9. Try cross training
If running is losing its appeal, try cycling, rowing, hiking, swimming, aqua running or join a circuit class. Doing other activities works your muscles in different ways, targets muscles that running might not, can improve strength and are generally lower-impact than running. Cross-training can help improve your fitness and running performance, and reduce the risk of injury. Of course, runners must run but that doesn’t mean that other exercise modalities should fall to the wayside. Consider swapping one or two runs a week for an alternative type of exercise.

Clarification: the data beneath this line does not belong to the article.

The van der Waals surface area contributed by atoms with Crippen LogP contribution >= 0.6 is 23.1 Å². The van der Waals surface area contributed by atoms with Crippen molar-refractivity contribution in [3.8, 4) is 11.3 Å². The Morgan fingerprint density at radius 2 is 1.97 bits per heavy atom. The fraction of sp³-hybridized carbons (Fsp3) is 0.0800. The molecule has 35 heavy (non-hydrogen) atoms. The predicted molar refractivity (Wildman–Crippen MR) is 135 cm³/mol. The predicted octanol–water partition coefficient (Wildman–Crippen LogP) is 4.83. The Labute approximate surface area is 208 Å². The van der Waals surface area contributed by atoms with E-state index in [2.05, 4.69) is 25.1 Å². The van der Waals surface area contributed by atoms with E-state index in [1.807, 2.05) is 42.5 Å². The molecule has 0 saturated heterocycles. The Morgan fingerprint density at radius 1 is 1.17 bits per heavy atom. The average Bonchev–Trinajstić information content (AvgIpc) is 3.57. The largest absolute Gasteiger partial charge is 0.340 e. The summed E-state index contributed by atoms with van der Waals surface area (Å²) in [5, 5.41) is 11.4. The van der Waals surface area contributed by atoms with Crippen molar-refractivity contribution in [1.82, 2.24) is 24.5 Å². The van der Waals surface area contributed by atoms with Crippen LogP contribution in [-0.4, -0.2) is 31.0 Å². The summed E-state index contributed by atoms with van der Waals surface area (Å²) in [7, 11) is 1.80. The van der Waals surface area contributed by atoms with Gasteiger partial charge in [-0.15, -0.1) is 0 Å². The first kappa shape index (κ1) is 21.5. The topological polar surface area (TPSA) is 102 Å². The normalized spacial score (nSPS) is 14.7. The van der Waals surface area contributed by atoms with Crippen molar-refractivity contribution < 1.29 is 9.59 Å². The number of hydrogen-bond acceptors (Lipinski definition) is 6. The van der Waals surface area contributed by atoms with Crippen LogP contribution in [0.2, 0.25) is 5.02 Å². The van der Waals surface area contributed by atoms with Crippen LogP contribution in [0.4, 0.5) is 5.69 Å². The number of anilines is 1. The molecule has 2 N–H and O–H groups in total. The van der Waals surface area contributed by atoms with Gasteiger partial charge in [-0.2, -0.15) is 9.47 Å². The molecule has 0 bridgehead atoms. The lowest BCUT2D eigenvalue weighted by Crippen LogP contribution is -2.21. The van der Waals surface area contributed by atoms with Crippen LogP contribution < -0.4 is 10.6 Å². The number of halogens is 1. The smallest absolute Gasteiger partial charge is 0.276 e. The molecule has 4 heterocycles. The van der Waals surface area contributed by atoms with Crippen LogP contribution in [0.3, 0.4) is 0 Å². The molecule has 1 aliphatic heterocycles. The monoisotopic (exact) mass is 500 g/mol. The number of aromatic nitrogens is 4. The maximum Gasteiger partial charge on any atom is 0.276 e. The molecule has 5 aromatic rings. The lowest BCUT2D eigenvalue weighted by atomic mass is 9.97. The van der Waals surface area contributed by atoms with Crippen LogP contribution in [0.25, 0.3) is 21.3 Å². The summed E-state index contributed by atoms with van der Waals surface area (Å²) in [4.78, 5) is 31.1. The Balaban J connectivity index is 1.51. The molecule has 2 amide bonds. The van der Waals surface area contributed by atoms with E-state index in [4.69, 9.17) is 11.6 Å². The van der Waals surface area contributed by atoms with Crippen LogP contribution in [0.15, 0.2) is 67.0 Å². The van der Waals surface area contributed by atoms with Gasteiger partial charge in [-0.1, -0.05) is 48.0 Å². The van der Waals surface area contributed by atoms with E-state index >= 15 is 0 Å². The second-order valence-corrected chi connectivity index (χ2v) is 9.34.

10. Drop down and give me 20!
Just because you are out for a run, doesn’t mean you can’t shake things up and add a few bodyweight exercises into the mix. For example, every half-mile, drop down and bang out 20-pushups or some other simple body weight exercises. Not only will this break an otherwise long run into shorter, more manageable chunks, it also gives you the opportunity to work muscles not normally involved in running. Pushups, sit-ups, lunges, squats, dorsal raises, hip bridges and pull-ups are all great equipment-free exercises that can easily be slotted into a run.